The Government’s plans to weaken legislation surrounding river pollution have been defeated in the House of Lords by a Labour-led rebellion. As the bill was introduced within the levelling up and regeneration bill by the Conservatives at such a late stage, it will not return to the Commons.
Labour had made clear that it would oppose the “reckless” plans by the Conservatives to rip up EU-derived laws on nutrient neutrality, which force developers to mitigate pollution from new developments. The defeat is a victory for Labour, whose deputy leader Angela Rayner led opposition to the plan in her new role as shadow levelling up secretary.
Last week, Rishi Sunak announced that the Government is planning on scrapping EU-era water pollution regulations for new housing developments in the UK. As things stand, building new homes near waterways is problematic in the UK due to the fact developers must prove that their projects are “nutrient neutral”.
The only way to get around this issue is to prove that extra nutrients won’t be added to surrounding waterways as a result of the development – something that is hard to accomplish. Explaining the logic behind the decision to scrap the regulations, Sunak labelled them “disproportionate” and “poorly targeted”.
By scrapping these laws, the government believe that around 100,000 new homes can be built by 2030 – the main incentive behind the decision. However, the attempt to ease the rules, by amending the levelling up and regeneration bill, was defeated by 203 votes to 156, a majority of 47. As the bill cannot return to the Commons, Ministers would need to bring the proposal forward in a new bill.
Michael Gove, the housing secretary, and Thérèse Coffey, the environment secretary, had pushed for the end of what they termed “defective” EU laws, which require developers to offset any extra nutrient pollution they cause in sensitive areas under the habitats directive. These areas include the Lake District and the Norfolk Broads. This came despite Tory promises not to weaken environmental standards after Brexit and amid fury over the state of English rivers, not one of which passes tests for safe levels of chemical or biological pollution.
It has also been revealed that the Government ignored its own nature watchdog’s advice on scrapping pollution rules. Correspondence from Natural England to Lady Young of Old Scone, a Scottish Labour member of the house, showed that the nature watchdog had said the rule changes were not necessary and that the current scheme was working to deliver homes and reduce nutrients.
The advice from Natural England recommends making developers pay for the pollution “our experience in similar schemes suggests that upfront, fixed-rate contributions from developers could be faster and offer more certainty in enabling planning permissions to be granted and support emerging green finance markets.”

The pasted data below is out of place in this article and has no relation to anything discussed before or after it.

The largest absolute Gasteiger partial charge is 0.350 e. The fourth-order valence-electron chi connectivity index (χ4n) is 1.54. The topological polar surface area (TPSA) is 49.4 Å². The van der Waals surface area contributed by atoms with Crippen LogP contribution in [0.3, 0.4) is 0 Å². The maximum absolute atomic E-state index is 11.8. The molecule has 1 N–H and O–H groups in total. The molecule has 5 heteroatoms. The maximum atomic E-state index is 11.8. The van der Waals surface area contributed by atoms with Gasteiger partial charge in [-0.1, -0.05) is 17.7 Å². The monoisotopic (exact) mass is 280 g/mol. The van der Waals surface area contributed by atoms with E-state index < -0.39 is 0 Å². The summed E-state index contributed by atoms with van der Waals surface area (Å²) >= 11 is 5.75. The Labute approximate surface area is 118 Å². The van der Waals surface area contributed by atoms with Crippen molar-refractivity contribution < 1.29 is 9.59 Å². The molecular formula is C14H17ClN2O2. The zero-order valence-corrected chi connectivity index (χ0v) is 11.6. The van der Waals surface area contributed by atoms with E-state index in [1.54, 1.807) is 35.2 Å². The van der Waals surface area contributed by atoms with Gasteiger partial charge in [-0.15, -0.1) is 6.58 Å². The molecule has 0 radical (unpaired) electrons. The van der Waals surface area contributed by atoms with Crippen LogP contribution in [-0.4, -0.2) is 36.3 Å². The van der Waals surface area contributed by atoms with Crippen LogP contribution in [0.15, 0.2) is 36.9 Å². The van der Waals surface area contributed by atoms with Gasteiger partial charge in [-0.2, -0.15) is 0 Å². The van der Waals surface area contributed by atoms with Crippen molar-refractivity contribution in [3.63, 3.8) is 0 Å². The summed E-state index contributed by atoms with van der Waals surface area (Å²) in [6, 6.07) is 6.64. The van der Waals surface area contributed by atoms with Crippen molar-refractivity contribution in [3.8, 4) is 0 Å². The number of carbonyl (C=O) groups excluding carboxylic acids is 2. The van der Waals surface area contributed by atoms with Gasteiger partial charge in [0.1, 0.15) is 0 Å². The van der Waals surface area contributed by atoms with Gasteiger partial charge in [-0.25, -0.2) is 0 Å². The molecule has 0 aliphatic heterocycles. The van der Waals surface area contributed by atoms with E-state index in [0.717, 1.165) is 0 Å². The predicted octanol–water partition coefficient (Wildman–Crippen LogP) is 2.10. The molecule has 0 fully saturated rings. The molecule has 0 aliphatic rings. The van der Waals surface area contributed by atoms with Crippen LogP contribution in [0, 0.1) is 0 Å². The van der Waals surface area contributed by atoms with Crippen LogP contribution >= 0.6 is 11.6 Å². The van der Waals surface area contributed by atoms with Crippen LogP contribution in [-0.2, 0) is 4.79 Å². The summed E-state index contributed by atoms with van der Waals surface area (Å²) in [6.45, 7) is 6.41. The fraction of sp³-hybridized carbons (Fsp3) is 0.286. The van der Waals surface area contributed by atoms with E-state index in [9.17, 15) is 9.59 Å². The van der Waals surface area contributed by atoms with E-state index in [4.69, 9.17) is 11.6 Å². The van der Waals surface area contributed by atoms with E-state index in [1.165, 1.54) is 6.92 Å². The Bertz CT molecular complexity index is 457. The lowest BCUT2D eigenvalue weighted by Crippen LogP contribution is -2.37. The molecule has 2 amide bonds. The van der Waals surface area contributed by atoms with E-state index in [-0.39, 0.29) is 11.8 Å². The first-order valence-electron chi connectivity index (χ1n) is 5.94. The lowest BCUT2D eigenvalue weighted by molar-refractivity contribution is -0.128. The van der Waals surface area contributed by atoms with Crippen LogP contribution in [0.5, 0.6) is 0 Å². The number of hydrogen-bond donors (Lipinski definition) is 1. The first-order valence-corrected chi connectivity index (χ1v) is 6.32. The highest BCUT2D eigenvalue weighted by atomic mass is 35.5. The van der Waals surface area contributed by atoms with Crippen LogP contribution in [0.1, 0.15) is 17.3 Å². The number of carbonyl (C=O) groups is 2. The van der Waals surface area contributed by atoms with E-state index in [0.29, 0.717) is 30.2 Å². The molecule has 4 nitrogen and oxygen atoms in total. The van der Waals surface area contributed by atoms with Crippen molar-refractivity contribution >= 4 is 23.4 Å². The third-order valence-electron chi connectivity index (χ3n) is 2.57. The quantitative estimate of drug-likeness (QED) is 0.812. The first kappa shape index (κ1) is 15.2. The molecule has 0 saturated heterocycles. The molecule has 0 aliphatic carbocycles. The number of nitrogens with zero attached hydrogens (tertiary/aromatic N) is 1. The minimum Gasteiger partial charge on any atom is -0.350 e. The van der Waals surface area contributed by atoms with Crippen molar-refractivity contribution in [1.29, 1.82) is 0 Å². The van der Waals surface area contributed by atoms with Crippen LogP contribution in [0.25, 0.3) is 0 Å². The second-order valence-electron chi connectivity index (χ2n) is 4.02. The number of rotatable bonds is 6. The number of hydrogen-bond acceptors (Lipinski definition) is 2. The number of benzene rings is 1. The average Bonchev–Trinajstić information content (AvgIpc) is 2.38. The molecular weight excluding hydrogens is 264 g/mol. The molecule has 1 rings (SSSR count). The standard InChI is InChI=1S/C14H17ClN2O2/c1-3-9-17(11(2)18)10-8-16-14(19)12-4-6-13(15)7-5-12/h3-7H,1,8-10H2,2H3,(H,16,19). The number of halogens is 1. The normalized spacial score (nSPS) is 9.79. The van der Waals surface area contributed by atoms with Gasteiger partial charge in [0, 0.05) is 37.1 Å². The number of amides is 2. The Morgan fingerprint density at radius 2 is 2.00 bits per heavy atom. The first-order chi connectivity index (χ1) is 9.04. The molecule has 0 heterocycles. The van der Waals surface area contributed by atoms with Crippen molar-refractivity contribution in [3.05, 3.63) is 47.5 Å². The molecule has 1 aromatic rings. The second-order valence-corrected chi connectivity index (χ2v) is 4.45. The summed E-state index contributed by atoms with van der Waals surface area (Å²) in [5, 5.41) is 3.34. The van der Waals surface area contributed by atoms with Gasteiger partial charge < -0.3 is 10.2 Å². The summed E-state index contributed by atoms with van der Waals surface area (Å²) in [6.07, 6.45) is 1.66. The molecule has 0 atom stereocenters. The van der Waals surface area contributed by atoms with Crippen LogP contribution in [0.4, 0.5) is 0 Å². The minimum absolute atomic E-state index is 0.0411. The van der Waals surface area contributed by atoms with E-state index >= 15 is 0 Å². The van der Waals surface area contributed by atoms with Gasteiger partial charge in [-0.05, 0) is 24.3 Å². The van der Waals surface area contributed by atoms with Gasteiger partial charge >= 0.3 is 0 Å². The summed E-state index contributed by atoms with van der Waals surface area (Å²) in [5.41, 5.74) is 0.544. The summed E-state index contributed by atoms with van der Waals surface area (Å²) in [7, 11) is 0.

Several large organisations have been very vocal over the past week, and have celebrated last night’s defeat, including The Rivers Trust, The Wildlife and Countryside Link and The Wildlife Trust. For example, Craig Bennett, of the Wildlife Trusts, welcomed Labour’s decision to oppose the attempts to scrap the nutrient neutrality rules, which meant a Government defeat was inevitable.
Moreover, Richard Benwell, the chief executive of Wildlife and Countryside Link, said “We are delighted that Labour, the Lib Dems and the Green party all recognise that sustainable development and nature protection can go hand in hand. The government’s old-fashioned approach to development by deregulation has no place in a nature-positive parliament.”
From the Labour Party, MPs have expressed how building homes and protecting the environment are not mutually exclusive. Deputy Leader Angela Rayner said that the defeat showed “the Tories have utterly failed in their attempt to score cheap political points with a flawed plan”, adding that the Party “stands ready to sit down with the Government, housebuilders and environmental groups to agree on a workable solution to build the homes we need.”
Shadow minister Nick Thomas-Symonds said the government had put forward “an entirely bogus dilemma” expressing that a choice between homebuilding and the environment is not one that needs to be made.
The Green party peer Jenny Jones, who helped to lead the rebellion in the Lords, said “If the government is so desperate to add to the unacceptable levels of pollution in the water, they can bring the measures back in a separate bill, as part of the king’s speech. They can then consult properly and justify it to a public who are already fed up with polluted local rivers and beaches. And If I was prime minister, I wouldn’t relish having a conversation with King Charles about the horrendous state of the country’s waterways.
Mirroring Rishi Sunak’s statements at PMQs yesterday, the Levelling up Secretary, Michael Gove, said Labour had ordered peers from its party to block “the dream of homeownership for thousands of families”. “This is despite boasting that Labour would be the party of the builders not the blockers”.
The Government’s attempt to scrap the “nutrient neutral” restrictions for new housing developments near waterways has sparked fierce debate between ministers, environmental groups, opposition parties and housing advocates. Ultimately, this issue highlights the complex balancing act between economic growth and environmental protection, and the need for sustainable solutions that prioritise both as harming the environment is not necessary for building new homes.